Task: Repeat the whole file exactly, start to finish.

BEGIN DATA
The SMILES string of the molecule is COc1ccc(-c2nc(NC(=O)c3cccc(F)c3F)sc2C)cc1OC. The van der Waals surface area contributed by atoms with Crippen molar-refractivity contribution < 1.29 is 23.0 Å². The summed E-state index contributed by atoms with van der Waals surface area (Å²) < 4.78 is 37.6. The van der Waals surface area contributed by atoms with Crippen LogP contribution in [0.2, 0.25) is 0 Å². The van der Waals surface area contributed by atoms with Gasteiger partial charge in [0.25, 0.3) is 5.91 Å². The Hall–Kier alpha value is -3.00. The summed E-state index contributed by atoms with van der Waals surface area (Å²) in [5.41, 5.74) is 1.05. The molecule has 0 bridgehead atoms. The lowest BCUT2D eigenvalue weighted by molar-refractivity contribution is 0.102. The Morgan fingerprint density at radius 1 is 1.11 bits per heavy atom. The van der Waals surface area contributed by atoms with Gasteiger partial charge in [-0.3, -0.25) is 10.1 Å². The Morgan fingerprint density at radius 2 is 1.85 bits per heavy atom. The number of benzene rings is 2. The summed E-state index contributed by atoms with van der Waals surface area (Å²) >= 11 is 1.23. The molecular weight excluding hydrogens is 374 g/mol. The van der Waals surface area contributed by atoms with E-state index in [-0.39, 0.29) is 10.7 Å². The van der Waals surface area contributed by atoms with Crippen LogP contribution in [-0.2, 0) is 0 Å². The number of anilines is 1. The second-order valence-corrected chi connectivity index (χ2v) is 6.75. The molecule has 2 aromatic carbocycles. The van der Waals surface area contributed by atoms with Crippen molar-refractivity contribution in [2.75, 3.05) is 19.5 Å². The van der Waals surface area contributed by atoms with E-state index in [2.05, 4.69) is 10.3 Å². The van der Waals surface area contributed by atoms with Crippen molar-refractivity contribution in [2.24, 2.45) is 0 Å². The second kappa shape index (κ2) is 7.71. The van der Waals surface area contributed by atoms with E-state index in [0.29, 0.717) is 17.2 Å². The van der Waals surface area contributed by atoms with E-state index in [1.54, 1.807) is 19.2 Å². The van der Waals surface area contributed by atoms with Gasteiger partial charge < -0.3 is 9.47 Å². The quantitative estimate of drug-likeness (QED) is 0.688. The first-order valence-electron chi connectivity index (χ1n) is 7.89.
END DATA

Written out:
The SMILES string of the molecule is COc1ccc(-c2nc(NC(=O)c3cccc(F)c3F)sc2C)cc1OC. The van der Waals surface area contributed by atoms with Crippen molar-refractivity contribution < 1.29 is 23.0 Å². The summed E-state index contributed by atoms with van der Waals surface area (Å²) < 4.78 is 37.6. The van der Waals surface area contributed by atoms with Crippen LogP contribution in [0.2, 0.25) is 0 Å². The van der Waals surface area contributed by atoms with Gasteiger partial charge in [0.25, 0.3) is 5.91 Å². The Hall–Kier alpha value is -3.00. The summed E-state index contributed by atoms with van der Waals surface area (Å²) in [5.41, 5.74) is 1.05. The molecule has 0 bridgehead atoms. The lowest BCUT2D eigenvalue weighted by molar-refractivity contribution is 0.102. The Morgan fingerprint density at radius 1 is 1.11 bits per heavy atom. The van der Waals surface area contributed by atoms with Gasteiger partial charge in [-0.3, -0.25) is 10.1 Å². The Morgan fingerprint density at radius 2 is 1.85 bits per heavy atom. The number of benzene rings is 2. The summed E-state index contributed by atoms with van der Waals surface area (Å²) >= 11 is 1.23. The molecular weight excluding hydrogens is 374 g/mol. The van der Waals surface area contributed by atoms with E-state index in [-0.39, 0.29) is 10.7 Å². The van der Waals surface area contributed by atoms with Crippen LogP contribution in [-0.2, 0) is 0 Å². The number of anilines is 1. The second-order valence-corrected chi connectivity index (χ2v) is 6.75. The molecule has 2 aromatic carbocycles. The van der Waals surface area contributed by atoms with Crippen molar-refractivity contribution in [2.75, 3.05) is 19.5 Å². The van der Waals surface area contributed by atoms with E-state index in [2.05, 4.69) is 10.3 Å². The van der Waals surface area contributed by atoms with Crippen molar-refractivity contribution in [2.24, 2.45) is 0 Å². The second kappa shape index (κ2) is 7.71. The van der Waals surface area contributed by atoms with E-state index in [0.29, 0.717) is 17.2 Å². The van der Waals surface area contributed by atoms with E-state index in [1.54, 1.807) is 19.2 Å². The van der Waals surface area contributed by atoms with Gasteiger partial charge < -0.3 is 9.47 Å². The quantitative estimate of drug-likeness (QED) is 0.688. The first-order valence-electron chi connectivity index (χ1n) is 7.89.